Governor Speaks at Connecticut Trees of Honor Site Selection – Middletown, CT
Posted on June 8, 2012
Article & Photos by Jacqueline Bennett newsandviewsjb.com
“This is such an inspired idea. A way to honor in a living fashion, a growing fashion, those who have made the ultimate sacrifice,” Connecticut Governor Dannel Malloy told those gathered June 5, at Veterans Memorial Park in Middletown, CT.
The governor said he did not want to miss the opportunity to be present Tuesday afternoon for the announcement that the park had been selected as the site for a “Connecticut Trees of Honor” living memorial to the state’s fallen soldiers from the wars in Iraq and Afghanistan. He spoke of the visits he and Lt. Gov. Nancy Wyman have made to the families of Connecticut’s fallen soldiers since taking office, noting that every time – “our hearts go out to the families.” The living memorial that will be “observed and enjoyed by children and adults” he said, is “a warm way for those families to remember their loved ones.”
Recalling the absence of public ‘welcome homes’ for American soldiers who returned from the unpopular war in Viet Nam, his brother and other family members among them, Malloy took a moment to thank all of America’s past soldiers for their sacrifices during the time of our republic. Malloy also thanked Sue Martucci, who originated the idea for the living memorial and chairs the Connecticut Trees of Honor Memorial, Inc. Committee, the other committee members that include Ann Walsh, Nancy Rousselle, Jean Risley, Gold Star Mother Diane DeLuzio, Matt McDonald and Sophia Lighari, as well as, expressing appreciation to landscape architect Tom Linden and Middletown Mayor Dan Drew.
Malloy said it was a credit to “this young mayor” for showing leadership in the city’s “willingness to embrace this idea to give a portion of itself in remembrance of those who have made the ultimate sacrifice.” Connecticut has lost 63 of its own in the two wars. “I hope that these conflicts soon finally come to an end and that we will end at 63. I fear that will not be the case, and I fear that other Americans will be called on to make the sacrifice that so many have made,” said Malloy.
“This is a fitting tribute and an honor for the city of Middletown to be able to pay homage, and in a permanent way show the respect that the men and women of our country who fell in the service of our country deserve,” Drew said – adding that in so doing , Middletown is also honoring the principles upon which the United States was built.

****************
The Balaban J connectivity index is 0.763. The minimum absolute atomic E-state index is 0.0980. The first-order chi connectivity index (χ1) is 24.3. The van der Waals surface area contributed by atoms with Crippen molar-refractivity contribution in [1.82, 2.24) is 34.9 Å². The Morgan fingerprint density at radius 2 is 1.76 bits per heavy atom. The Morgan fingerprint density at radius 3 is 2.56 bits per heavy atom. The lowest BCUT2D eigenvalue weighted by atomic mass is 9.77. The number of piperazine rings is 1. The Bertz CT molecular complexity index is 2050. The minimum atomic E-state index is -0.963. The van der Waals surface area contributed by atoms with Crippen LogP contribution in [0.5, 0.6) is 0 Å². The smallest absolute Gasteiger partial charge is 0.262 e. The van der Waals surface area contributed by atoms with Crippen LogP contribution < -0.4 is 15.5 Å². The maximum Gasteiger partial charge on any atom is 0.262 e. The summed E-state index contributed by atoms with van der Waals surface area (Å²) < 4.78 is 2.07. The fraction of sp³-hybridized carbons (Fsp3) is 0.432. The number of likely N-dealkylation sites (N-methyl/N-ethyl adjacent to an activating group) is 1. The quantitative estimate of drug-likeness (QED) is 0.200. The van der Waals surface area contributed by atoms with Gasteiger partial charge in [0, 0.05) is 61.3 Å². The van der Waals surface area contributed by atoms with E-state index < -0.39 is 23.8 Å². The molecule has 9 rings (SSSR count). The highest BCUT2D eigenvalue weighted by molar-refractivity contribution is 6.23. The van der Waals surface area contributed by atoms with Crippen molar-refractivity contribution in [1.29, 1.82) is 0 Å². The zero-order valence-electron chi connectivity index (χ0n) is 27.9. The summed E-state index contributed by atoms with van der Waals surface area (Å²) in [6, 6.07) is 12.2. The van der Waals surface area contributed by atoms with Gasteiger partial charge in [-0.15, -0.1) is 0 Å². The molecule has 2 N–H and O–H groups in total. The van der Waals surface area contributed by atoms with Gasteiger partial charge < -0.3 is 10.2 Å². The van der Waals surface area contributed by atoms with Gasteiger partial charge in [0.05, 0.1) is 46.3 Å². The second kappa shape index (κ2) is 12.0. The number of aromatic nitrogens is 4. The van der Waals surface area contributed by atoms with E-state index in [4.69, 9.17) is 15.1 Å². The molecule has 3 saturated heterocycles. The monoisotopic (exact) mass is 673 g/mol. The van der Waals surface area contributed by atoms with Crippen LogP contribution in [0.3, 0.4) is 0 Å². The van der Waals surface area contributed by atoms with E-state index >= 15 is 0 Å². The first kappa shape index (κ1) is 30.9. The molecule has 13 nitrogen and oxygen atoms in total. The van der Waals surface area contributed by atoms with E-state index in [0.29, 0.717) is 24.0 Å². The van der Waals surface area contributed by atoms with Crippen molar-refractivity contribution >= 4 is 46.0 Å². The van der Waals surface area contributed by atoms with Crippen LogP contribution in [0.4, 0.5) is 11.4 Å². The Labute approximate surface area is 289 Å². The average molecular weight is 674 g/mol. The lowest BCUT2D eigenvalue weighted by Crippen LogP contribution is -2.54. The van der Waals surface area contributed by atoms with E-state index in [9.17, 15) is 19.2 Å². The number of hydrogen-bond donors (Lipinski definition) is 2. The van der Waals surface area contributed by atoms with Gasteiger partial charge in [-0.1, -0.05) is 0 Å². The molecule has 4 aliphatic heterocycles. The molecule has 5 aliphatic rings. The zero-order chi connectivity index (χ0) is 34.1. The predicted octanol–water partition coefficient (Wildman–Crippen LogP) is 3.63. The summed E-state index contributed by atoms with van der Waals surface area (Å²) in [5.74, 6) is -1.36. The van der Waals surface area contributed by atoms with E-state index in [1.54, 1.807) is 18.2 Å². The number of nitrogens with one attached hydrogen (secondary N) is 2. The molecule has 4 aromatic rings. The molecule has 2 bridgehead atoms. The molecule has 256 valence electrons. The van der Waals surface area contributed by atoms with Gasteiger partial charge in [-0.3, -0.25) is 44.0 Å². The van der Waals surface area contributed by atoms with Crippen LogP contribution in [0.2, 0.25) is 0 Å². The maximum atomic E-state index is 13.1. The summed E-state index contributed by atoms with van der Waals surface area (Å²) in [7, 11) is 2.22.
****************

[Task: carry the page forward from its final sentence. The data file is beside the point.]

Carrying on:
With the sun shining and a slight breeze in the air, Martucci of Bloomfield stepped up to the microphone.
“I am pleased, excited and grateful,” she said, “Three years ago I had an idea. The idea became a dream, the dream became a passion and that passion started to become a reality, to honor those in this state who have served in these wars that have lasted over 10 years.”
“So many families and friends have borne the heavy burden of loss and suffering,” Martucci went on to say,” We cannot bring these men and women back to us, but we can honor and remember them through this memorial tribute so that our generation and those who come after may know who they are… and the price they paid for our freedom.”
Phil Cacciota, commander of American Legion Post 75 told the group,
“As a lifelong resident, I’m proud of the city for the way we honor our veterans.”
Larry McHugh, president of the Middletown Chamber of Commerce pledged a $1,000 donation for the memorial.
According to Martucci, towns throughout central Connecticut were looked at but after careful consideration the Middletown site was chosen.. “After a yearlong search, we finally found the right home for the Trees of Honor memorial,” she said.
Wearing his Purple Heart medal, McDonald of Wethersfield who served and was wounded in Iraq, said later being part of the memorial committee has been a healing experience for him. Just the day before, McDonald had visited Walter Reed National Military Medical Center as part of Operation Gift Card which is organized by the Disabled American Veterans and AmVets. McDonald said seeing other soldiers who were wounded even more seriously than himself and their indomitable spirits gave him perspective.
The memorial will be funded and constructed with public donations and will include a tree planted for each of Connecticut’s fallen who gave their lives serving in Iraq and Afghanistan and a personalized plague displayed next to each tree. It will be a reflective area featuring walkways, flower gardens, benches, flagpoles, statues and lighting.
Fundrasing for the memorial is underway with a goal of starting construction in about a year. The Trees of Honor Memorial, Inc. will host a fundraiser on June 22 in Windsor at Dom’s Broad Street Eatery from 5 p.m. – 8 p.m., a pasta dinner is slated at the Elks Club in Windsor sometime in June and a September 13 wine tasting fundraiser will be held at the Wadsworth Mansion in Middletown.
Donations can be made for the memorial by making checks payable to: Connecticut Trees of Honor Memorial, Inc. (CTHM, Inc.) c/o Colleen Dowd, Treasurer, P.O. Box 234, Windsor, CT 06095. For more information visit: CTTREESOFHONOR.COM